We’re too busy to let lower back pain slow us down. Life is still happening whether we’re hurting or not, but there are some activities you should avoid when your lower back hurts.
Avoid These 7 Activities If Your Lower Back Hurts
*Never make any changes to your health regimen without the guidance of a licensed health provider.
Do you know what runners absolutely hate?
In fact, I’ve known runners who refused to rest even though they had sciatic pain radiating into their toes.
That’s dedication. Or maybe it’s obsession. Either way, running is one activity you should avoid if your lower back hurts.
Lower back pain often results from inflamed discs, bulging discs, or irritation of spinal joints called facets.
In these cases, the jarring effect from running can worsen inflammation and prolong pain.
One of the biggest mistakes athletes make is refusing to rest when they’re injured which only increases the risk of more severe damage.
There are two certainties in life:
- You’ll never stop runners from running
- You’ll never stop golfers from golfing.
Golfers suffering from lower back pain should avoid the strain of swinging a golf club along with some other activities necessary to the game.
The golf swing largely stresses the L5-S1 disc between the lowest lumbar vertebra and the triangular bone between the hips.
In addition, repeatedly bending over to pick up a golf bag full of clubs (more disc pressure) and then carrying it over one shoulder (uneven load) adds to muscle tension and spinal joint stress.
Researchers have named lower back pain the #1 physical complaint among golfers, accounting for up to 54% of all their documented ailments.
3. Twisting At The Waist
Lower back pain is commonly associated with tight muscles in the lumbar spine and pelvis.
Muscle spasms and tension in these areas can spark the desire to twist the spine from side to side to make it “pop.”
Twisting yourself in an effort to “crack” your spine is never a good idea.
Twisting at the waist places undue stress on the discs of the lower back as well as the facet joints that keep the vertebrae linked together.
I always tell my patients to avoid stretching tight muscles when their lower back hurts.
When nerves are irritated, muscles tighten as a protective response and will relax when inflammation is reduced.
4. Bending Forward With Straight Legs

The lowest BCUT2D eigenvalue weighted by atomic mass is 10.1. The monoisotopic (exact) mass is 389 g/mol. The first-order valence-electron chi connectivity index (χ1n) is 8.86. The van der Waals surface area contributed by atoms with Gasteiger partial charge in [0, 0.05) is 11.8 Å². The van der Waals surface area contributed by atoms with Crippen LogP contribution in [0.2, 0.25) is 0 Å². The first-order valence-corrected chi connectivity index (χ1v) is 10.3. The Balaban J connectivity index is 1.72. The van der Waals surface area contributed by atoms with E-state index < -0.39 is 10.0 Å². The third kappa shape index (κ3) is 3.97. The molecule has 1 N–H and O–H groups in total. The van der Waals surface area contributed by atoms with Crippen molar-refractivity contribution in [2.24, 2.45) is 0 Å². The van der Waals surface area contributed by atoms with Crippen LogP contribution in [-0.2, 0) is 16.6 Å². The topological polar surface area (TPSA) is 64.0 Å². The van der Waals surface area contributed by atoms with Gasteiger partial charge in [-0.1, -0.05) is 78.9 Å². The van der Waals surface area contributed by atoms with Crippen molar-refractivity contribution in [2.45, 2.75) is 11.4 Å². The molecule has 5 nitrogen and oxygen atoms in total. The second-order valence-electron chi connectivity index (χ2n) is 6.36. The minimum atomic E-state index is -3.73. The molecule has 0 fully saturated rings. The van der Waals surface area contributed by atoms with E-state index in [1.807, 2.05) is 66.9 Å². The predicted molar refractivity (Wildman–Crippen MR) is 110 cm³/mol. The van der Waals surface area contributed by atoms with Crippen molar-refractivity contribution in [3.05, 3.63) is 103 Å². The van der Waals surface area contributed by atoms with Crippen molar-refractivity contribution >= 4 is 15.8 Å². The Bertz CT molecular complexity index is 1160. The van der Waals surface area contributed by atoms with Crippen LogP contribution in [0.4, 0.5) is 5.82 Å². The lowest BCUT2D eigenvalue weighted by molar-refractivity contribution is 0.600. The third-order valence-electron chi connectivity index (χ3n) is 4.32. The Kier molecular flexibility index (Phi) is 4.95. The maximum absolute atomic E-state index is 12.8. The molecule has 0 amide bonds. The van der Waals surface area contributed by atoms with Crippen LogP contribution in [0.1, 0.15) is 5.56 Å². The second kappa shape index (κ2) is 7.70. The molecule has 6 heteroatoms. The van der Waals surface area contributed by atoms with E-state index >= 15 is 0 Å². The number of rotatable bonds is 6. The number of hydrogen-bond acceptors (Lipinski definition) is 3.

The danger with bending forward at the waist is placing undue stress on the lower lumbar discs, especially the L5-S1 disc.
Any time you bend forward without also bending your knees you increase the possibility of straining the joints and soft tissues of the spine.
It’s best to refrain from tasks that cause you to round your spine when your lower back hurts.
Some activities to avoid are bending over to put on shoes, leaning forward while washing dishes, standing and working at a table or bench, or arching into a mirror to shave or apply makeup.
I have no idea why crunches became the exercise of choice for strengthening the core.
Spine specialists now know that continually flexing and extending the spine under load can cause spinal discs to tear and eventually herniate.
This is true whether your lower back hurts or not.
The natural curves of the spine lock the vertebrae in place and absorb the stresses of every day physical activity.
When doing crunches, the spine is flat against the floor, which transfers the load to the surrounding spinal joints and ligaments.
The soft tissues of the spine are not designed to withstand the force of this movement repeatedly.
Planks are a much safer, low-impact option for strengthening the core.
6. Strenuous Exercise
Virtually every lower back injury will involve inflammation and muscle tension to some degree.
These effects can cause other problems, like pain, altered motion of vertebral joints, and restriction of vertebrae.
While inflammation and muscle tension can be the cause of lower back pain, they are almost always protective.
Subjecting these areas to excessive physical stress or heavy compression forces can cause them to become more irritated.
Pain is a warning signal and should never be “pushed through.” Ignoring pain can cause further injury and lengthen healing time.
7. Sitting Straight Up From Lying On Your Back
You’re probably noticing a theme here.
All of the movements I’ve listed place an unnatural burden on the lumbar (lower back) discs and joints.
If your lower back hurts, sitting straight up from lying flat on your back can easily worsen the inflammation.
Instead, to get up from your bed or couch, roll to your side, push yourself up with your arms, and lower your feet to the floor.
This greatly reduces the strain on the lower back and can save you a lot of grief.
What To Do If Your Lower Back Hurts
Many of my patients don’t want to hear this, but often the best coarse of action when your lower back hurts is to rest.
If you cannot or will not take time to heal, then limit your activities to those that are low-impact and don’t place any added stress on your spine.
I have also found that ice is much more effective for lower back pain than heat. Of course, this is a general recommendation that will not apply to everyone. Do not continue to use ice if it seems to worsen your discomfort.
Some gentle yoga poses might also be helpful as they safely flex and extend the spine which can increase mobility and lower inflammation.
*Understand that these recommendations are general and do not apply to every person in every case. If you have sudden or persistent pain, please get evaluated by a licensed health professional.